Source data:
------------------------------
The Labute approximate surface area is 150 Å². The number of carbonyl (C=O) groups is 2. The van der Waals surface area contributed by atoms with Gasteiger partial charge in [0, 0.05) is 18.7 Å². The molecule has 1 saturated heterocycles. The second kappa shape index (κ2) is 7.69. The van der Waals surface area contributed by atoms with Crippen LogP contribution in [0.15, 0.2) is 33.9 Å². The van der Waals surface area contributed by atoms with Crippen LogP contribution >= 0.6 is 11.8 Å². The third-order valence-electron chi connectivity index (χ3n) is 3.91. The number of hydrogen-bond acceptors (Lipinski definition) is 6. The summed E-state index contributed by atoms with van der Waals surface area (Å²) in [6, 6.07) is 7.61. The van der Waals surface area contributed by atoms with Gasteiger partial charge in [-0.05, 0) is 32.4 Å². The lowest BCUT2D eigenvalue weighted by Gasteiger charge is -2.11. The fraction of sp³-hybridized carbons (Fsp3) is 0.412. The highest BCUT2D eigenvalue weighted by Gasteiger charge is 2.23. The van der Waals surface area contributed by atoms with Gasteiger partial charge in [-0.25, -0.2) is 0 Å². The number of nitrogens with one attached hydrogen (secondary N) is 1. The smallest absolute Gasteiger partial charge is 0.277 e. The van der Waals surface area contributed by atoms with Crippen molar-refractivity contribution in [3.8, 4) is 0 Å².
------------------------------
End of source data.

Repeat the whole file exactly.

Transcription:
The Labute approximate surface area is 150 Å². The number of carbonyl (C=O) groups is 2. The van der Waals surface area contributed by atoms with Gasteiger partial charge in [0, 0.05) is 18.7 Å². The molecule has 1 saturated heterocycles. The second kappa shape index (κ2) is 7.69. The van der Waals surface area contributed by atoms with Crippen LogP contribution in [0.15, 0.2) is 33.9 Å². The van der Waals surface area contributed by atoms with Crippen LogP contribution >= 0.6 is 11.8 Å². The third-order valence-electron chi connectivity index (χ3n) is 3.91. The number of hydrogen-bond acceptors (Lipinski definition) is 6. The summed E-state index contributed by atoms with van der Waals surface area (Å²) in [6, 6.07) is 7.61. The van der Waals surface area contributed by atoms with Gasteiger partial charge in [-0.05, 0) is 32.4 Å². The lowest BCUT2D eigenvalue weighted by Gasteiger charge is -2.11. The fraction of sp³-hybridized carbons (Fsp3) is 0.412. The highest BCUT2D eigenvalue weighted by Gasteiger charge is 2.23. The van der Waals surface area contributed by atoms with Gasteiger partial charge in [-0.25, -0.2) is 0 Å². The number of nitrogens with one attached hydrogen (secondary N) is 1. The smallest absolute Gasteiger partial charge is 0.277 e. The van der Waals surface area contributed by atoms with Crippen molar-refractivity contribution in [3.8, 4) is 0 Å².